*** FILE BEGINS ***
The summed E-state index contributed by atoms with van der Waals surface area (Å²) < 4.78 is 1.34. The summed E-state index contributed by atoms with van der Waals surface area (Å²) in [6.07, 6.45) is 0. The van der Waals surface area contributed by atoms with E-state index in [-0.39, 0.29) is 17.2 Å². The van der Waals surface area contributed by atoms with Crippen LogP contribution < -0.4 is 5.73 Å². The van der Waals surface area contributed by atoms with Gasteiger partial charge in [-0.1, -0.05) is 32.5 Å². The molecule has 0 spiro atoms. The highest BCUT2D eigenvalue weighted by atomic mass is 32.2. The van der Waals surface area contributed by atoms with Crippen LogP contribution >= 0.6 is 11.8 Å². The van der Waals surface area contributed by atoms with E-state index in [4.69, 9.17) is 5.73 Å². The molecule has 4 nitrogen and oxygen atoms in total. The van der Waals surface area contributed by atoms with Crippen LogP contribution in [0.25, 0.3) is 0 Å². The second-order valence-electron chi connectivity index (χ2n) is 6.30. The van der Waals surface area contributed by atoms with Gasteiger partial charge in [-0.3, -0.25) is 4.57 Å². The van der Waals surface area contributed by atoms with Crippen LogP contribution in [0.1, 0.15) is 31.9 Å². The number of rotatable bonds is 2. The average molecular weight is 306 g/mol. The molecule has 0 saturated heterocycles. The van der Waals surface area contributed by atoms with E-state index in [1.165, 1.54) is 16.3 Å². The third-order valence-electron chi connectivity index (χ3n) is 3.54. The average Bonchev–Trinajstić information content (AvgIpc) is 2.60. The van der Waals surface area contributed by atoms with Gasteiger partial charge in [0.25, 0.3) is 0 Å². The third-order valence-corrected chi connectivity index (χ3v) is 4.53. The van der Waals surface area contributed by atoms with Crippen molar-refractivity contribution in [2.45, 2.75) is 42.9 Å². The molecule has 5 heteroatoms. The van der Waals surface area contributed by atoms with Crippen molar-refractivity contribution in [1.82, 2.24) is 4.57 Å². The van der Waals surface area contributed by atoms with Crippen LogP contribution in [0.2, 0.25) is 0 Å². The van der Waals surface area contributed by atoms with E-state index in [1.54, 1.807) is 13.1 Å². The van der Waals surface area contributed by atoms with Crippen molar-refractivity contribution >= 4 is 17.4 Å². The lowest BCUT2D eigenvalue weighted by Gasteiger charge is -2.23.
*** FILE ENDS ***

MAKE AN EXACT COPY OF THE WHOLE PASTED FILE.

The summed E-state index contributed by atoms with van der Waals surface area (Å²) < 4.78 is 1.34. The summed E-state index contributed by atoms with van der Waals surface area (Å²) in [6.07, 6.45) is 0. The van der Waals surface area contributed by atoms with E-state index in [-0.39, 0.29) is 17.2 Å². The van der Waals surface area contributed by atoms with Crippen LogP contribution < -0.4 is 5.73 Å². The van der Waals surface area contributed by atoms with Gasteiger partial charge in [-0.1, -0.05) is 32.5 Å². The molecule has 0 spiro atoms. The highest BCUT2D eigenvalue weighted by atomic mass is 32.2. The van der Waals surface area contributed by atoms with Crippen LogP contribution >= 0.6 is 11.8 Å². The van der Waals surface area contributed by atoms with E-state index in [4.69, 9.17) is 5.73 Å². The molecule has 4 nitrogen and oxygen atoms in total. The van der Waals surface area contributed by atoms with Crippen LogP contribution in [0.25, 0.3) is 0 Å². The second-order valence-electron chi connectivity index (χ2n) is 6.30. The van der Waals surface area contributed by atoms with Gasteiger partial charge in [-0.3, -0.25) is 4.57 Å². The van der Waals surface area contributed by atoms with Crippen LogP contribution in [0.1, 0.15) is 31.9 Å². The number of rotatable bonds is 2. The average molecular weight is 306 g/mol. The molecule has 0 saturated heterocycles. The van der Waals surface area contributed by atoms with E-state index in [1.165, 1.54) is 16.3 Å². The third-order valence-electron chi connectivity index (χ3n) is 3.54. The average Bonchev–Trinajstić information content (AvgIpc) is 2.60. The van der Waals surface area contributed by atoms with Gasteiger partial charge in [0.25, 0.3) is 0 Å². The third-order valence-corrected chi connectivity index (χ3v) is 4.53. The van der Waals surface area contributed by atoms with Crippen molar-refractivity contribution in [2.45, 2.75) is 42.9 Å². The molecule has 5 heteroatoms. The van der Waals surface area contributed by atoms with Crippen molar-refractivity contribution in [1.82, 2.24) is 4.57 Å². The van der Waals surface area contributed by atoms with Crippen LogP contribution in [0.2, 0.25) is 0 Å². The van der Waals surface area contributed by atoms with E-state index in [1.54, 1.807) is 13.1 Å². The van der Waals surface area contributed by atoms with Crippen molar-refractivity contribution >= 4 is 17.4 Å². The lowest BCUT2D eigenvalue weighted by Gasteiger charge is -2.23.